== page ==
A full-page ad appearing in today's New York Times, Wall Street Journal, and Washington Post reminded me of a topic I've meant to cover for some time. Frequently during this election campaign, including the primaries, we have heard candidates extol the employment benefits of a switch to renewable energy. In Tuesday night's debate, Senator Obama suggested a figure of "5 million new jobs" from clean energy, and Senator McCain also mentioned "millions of jobs" in this context. It sounds alluring. A rapidly-growing energy sector providing good jobs here in the US is just what the economy could use at the moment. But while recognizing the potential benefits, we should also examine these claims critically. What would 5 million green energy jobs imply about future US energy costs and competitiveness?
The ad in today's papers is entitled, "The Unshaken Pillar", and it describes the US energy sector as a solid foundation for the whole economy at a time of great uncertainty, emphasizing the need for improved energy efficiency and conservation, along with expanded production of both oil & gas and alternatives. Signed by the CEOs of Chevron, AEP, FedEx, and Dow Chemical, it cites employment as an example of the domestic energy industry's benefits. This suggests a basis for putting those hypothetical 5 million green jobs into perspective. As of last year, the US oil and gas industry employed 1,772,000 workers in all categories, spanning exploration & production, refining, transportation and distribution. Nor are they all engineers and highly-paid drilling specialists. Nearly half this figure was associated with employment in service stations. Collectively, these 1.8 million people produced, processed and delivered fuels carrying 33 quadrillion BTUs of energy, or "quads", to US consumers and businesses. That's a third of total US energy consumption and 46% of US energy production. On average, it equates to 18.6 billion BTUs per worker, or 3,100 barrels of oil equivalent each, annually.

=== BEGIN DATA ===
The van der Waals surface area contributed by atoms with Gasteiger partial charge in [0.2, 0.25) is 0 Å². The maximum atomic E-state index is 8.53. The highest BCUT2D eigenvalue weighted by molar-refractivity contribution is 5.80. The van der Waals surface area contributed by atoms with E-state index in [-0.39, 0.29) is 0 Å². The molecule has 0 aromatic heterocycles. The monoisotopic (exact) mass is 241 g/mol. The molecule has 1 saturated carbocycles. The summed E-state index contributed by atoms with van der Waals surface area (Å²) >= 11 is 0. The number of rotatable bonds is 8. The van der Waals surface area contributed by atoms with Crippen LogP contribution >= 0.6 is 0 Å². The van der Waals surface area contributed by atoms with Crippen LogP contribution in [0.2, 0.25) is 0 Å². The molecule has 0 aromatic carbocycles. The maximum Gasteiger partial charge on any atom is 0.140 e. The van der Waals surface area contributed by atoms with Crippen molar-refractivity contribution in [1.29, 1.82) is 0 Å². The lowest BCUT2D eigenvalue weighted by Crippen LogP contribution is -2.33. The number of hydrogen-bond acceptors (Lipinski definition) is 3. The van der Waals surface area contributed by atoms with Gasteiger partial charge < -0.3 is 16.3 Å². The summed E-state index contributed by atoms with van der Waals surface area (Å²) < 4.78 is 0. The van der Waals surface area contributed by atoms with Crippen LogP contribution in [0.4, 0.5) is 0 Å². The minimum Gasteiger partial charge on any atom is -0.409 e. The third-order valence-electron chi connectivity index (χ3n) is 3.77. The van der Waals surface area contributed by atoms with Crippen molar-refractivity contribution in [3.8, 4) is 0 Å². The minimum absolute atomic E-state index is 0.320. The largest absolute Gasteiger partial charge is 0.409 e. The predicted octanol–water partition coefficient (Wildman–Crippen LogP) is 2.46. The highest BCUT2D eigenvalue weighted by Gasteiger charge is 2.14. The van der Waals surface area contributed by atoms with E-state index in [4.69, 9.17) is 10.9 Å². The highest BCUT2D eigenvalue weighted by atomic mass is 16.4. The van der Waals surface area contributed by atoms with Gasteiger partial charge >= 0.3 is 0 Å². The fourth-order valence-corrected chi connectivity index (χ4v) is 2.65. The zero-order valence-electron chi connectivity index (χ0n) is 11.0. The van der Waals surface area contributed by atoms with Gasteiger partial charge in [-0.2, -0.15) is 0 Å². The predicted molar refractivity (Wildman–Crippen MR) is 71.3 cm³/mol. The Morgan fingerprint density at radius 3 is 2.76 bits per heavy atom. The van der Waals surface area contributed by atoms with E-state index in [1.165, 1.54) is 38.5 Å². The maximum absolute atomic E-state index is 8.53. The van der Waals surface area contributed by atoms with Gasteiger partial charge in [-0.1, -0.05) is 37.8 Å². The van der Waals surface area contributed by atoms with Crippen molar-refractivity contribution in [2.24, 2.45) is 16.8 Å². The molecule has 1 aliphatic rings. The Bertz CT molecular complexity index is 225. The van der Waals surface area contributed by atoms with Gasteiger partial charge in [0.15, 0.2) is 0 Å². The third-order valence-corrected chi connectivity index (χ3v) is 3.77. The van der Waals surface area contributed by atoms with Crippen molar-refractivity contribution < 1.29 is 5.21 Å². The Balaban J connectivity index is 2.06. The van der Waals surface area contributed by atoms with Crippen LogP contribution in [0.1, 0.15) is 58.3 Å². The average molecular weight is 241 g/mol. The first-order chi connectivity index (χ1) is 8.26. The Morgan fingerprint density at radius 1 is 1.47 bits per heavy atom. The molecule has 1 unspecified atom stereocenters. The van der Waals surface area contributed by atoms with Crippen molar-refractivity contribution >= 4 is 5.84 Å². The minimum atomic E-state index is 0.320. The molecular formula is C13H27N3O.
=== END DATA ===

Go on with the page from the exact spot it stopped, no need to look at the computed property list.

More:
In order to come up with a comparable productivity metric for renewable energy, we need to make some assumptions about how much this sector will produce when it reaches its anticipated employment of 5 million Americans. It must be a lot more than the 1% or so of electricity and 7% of gasoline currently supplied by wind, solar power and ethanol. If we combine the 36 billion gallons per year of biofuel targeted for 2022 under the federally-mandated Renewable Fuel Standard with the 20% of net electricity generation from wind by 2030 posited by a recent DOE study, as a proxy for all new renewable electricity, the total equates to roughly 14 quads per year. And that's giving the kilowatt-hours from renewable electricity the benefit of a gas-fired turbine heat rate, rather than the normal engineering conversion, which is 2/3 lower. The resulting productivity figure works out to 2.8 billion BTUs per green energy worker, or 470 barrels of oil equivalent per year.
On that basis, we should expect that the average energy productivity of this huge new renewable energy sector would only be about 15% of the productivity of the current oil and gas industry. To understand the implications of that for the economy and for US international competitiveness, we must translate these figures into dollars. If the average "green-collar" job envisioned by those emphasizing the employment benefits of renewable energy pays the current average US wage of $47,000 per year, then the result is an effective energy cost of $100 per barrel, before considering capital expenses--and renewable energy is still at least as capital-intensive as conventional energy. Using the above figures, the comparable calculated labor expense for oil & gas is around $15 per barrel.
There are many good reasons for the US to pursue renewable and other alternative energy technologies aggressively, including addressing climate change, improving our energy security, and reducing the influence of petro-authoritarian states. Adding good jobs would belong on this list, too, as long as we keep our eye on productivity. In order to remain competitive, we shouldn't desire the largest energy sector possible, but rather the smallest one that does the job of providing the clean energy needed by the rest of the economy, where the vast majority of the goods and services we consume are created. With that in mind, let's all hope that the 5 million green jobs we keep hearing about are merely another example of election-year pie-in-the-sky, and not a realistic estimate.